Along with the copper targeted, the mine would excavate sulfide minerals. When sulfide is exposed to water, it dissolves, creating sulfuric acid. In extreme examples, that acidity matches lemon juice, a dose fatal to insects and fish. That acid “mobilizes” other metals, according to the EPA, including uranium, as well as lead, cadmium, and arsenic, all of which can leach into waterways. A peer-reviewed study of 14 similar mines found that all of them accidentally released toxic waste into the surrounding environment. Heavy metals can travel through the food web through fish, loons, eagles, and ospreys.
In the one week he was free from treatment that year in 2015, Goldstein traveled to Washington, D.C. (After Make-A-Wish determined his request was too political, he organized the trip with coaching from his mother and Zaborktsky.) There, he told his story to lawmakers and Interior Department staff in a series of meetings.
“I was scrawny and skinny, and my hair was still falling out, so it was a little intimidating for me to be in D.C., meeting with all these lawmakers, the Chief of the Forest Service, and the Secretary of Interior,” he said. Some officials sent their staff, but many times, he met face-to-face with lawmakers.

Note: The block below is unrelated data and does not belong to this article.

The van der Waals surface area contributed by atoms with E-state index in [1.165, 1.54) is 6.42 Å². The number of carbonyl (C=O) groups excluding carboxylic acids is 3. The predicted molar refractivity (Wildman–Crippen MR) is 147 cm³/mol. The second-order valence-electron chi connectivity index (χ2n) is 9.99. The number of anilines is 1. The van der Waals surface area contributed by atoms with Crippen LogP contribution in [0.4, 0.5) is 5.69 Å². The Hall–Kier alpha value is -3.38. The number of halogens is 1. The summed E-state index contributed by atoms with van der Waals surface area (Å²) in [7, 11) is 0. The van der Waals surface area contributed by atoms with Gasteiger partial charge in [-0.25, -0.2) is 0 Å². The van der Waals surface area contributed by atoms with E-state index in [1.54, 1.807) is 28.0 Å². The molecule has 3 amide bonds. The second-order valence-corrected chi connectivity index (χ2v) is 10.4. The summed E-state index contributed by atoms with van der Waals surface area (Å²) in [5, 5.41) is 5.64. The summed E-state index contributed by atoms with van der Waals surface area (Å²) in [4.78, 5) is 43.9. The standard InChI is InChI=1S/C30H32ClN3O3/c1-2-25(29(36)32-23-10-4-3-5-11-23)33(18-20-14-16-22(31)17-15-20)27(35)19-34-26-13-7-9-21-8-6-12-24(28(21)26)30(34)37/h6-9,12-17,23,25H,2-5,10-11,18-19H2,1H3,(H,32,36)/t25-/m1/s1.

“It turns out, when you have cancer and you say you want to meet with someone, they go out of their way to make it happen,” he says.
Last month, he was back in D.C. again—this time a college freshman in a neat navy suit—to speak at the introduction of the Boundary Waters Wilderness Protection and Pollution Prevention Act. Rep. Betty McCollum, a Democrat from Minneapolis, introduced the bill, which would permanently protect that portion of the national forest from mining and shield almost 2,000 lakes and 1,200 miles of canoe routes, 1,500 cultural resource sites including historic Ojibwe village sites and pictograph panels, and a watershed that provides 20 percent of the water supply for the entire National Forest System.